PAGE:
In this case, the totality of the circumstances reported in the affidavit presented a "pattern of activity" consistent with drug trafficking. See United States v. Espinosa, 827 F.2d 604, 610 (9th Cir. 1987), cert. denied, 485 U.S. 968, 108 S.Ct. 1243, 99 L.Ed.2d 441 (1988). The affidavit included surveillance reports of frequent meetings between Davidson, Mulligan, and individuals known to have been convicted of drug offenses and individuals whom Drug Enforcement Administration (DEA) files indicated were suspected drug traffickers. The affidavit also stated that Davidson was observed on more than one occasion traveling in an automobile having Florida license plates and registered to an individual whom DEA files indicated was a suspected drug trafficker. See Gates, 462 U.S. at 243, 103 S.Ct. at 2335 ("Florida is well-known as a source of narcotics and other illegal drugs."); Espinosa, 827 F.2d at 610 (use of vehicle registered to an individual who had prior drug arrest). The affidavit also reported that Mulligan was observed using a public telephone on more than one occasion when he and Davidson were together. See United States v. Del Vizo, 918 F.2d 821, 826 (9th Cir. 1990) (use of public telephones is typical of narcotics traffickers and may be considered in evaluating probable cause).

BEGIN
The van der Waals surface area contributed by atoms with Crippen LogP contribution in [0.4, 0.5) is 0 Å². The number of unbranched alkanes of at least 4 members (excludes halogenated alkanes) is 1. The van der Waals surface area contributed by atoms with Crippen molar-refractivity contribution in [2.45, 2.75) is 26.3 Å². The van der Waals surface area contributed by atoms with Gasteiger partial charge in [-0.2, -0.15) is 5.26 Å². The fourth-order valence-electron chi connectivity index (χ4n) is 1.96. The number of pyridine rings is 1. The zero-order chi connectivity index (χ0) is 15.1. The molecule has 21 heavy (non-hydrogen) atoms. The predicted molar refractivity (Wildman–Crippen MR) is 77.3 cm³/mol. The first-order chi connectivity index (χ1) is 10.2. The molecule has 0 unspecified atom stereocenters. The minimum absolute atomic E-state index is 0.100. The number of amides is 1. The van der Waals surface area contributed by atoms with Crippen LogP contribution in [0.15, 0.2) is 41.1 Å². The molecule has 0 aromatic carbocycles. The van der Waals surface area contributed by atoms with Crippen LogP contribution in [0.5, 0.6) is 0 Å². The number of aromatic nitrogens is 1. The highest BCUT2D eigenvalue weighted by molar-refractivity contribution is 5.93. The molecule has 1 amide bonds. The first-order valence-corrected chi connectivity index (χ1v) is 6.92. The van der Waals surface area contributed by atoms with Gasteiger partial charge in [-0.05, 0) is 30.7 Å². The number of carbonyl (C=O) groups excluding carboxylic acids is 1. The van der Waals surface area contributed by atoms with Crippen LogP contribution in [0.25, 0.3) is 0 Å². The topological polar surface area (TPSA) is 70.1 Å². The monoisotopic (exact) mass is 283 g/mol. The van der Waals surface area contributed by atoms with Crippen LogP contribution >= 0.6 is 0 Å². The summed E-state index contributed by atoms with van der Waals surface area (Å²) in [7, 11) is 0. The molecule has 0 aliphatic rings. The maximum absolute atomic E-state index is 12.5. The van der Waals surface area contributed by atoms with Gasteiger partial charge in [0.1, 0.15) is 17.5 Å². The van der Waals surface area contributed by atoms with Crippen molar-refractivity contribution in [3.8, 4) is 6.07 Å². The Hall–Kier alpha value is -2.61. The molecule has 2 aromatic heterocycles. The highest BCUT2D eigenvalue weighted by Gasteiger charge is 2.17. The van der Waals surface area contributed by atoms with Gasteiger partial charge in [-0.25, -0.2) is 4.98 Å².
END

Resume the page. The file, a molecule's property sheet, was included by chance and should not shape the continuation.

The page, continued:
The magistrate's finding of probable cause is also supported by two specific surveillance reports in the affidavit. On July 14, 1989 officers observed Mulligan travel to Davidson's apartment and subsequently meet with Robert "Sonny" Habucke. The affidavit states that an officer overheard a conversation between Mulligan and Habucke in which Habucke made cryptic references to drugs, and Mulligan said that he had "just talked to Candy [Davidson] and he said that he would take care of it." Moreover, on August 8, 1989, officers again observed Mulligan travel to Davidson's apartment and subsequently meet Habucke at a restaurant where Mulligan was overheard making a cryptic reference to drugs. These surveillance reports, when viewed in connection with the totality of the circumstances presented in the affidavit, created a "fair probability" that Davidson was engaged in the distribution of illegal drugs, and the magistrate reasonably inferred that evidence would be found at Davidson's residence. See United States v. Terry, 911 F.2d 272, 275 (9th Cir. 1990) (magistrate permitted to draw reasonable inferences about where evidence is likely to be kept based on nature of the evidence and type of offense); United States v. Angulo-Lopez, 791 F.2d 1394, 1399 (9th Cir. 1986) ("In the case of drug dealers, evidence is likely to be found where the dealers live.").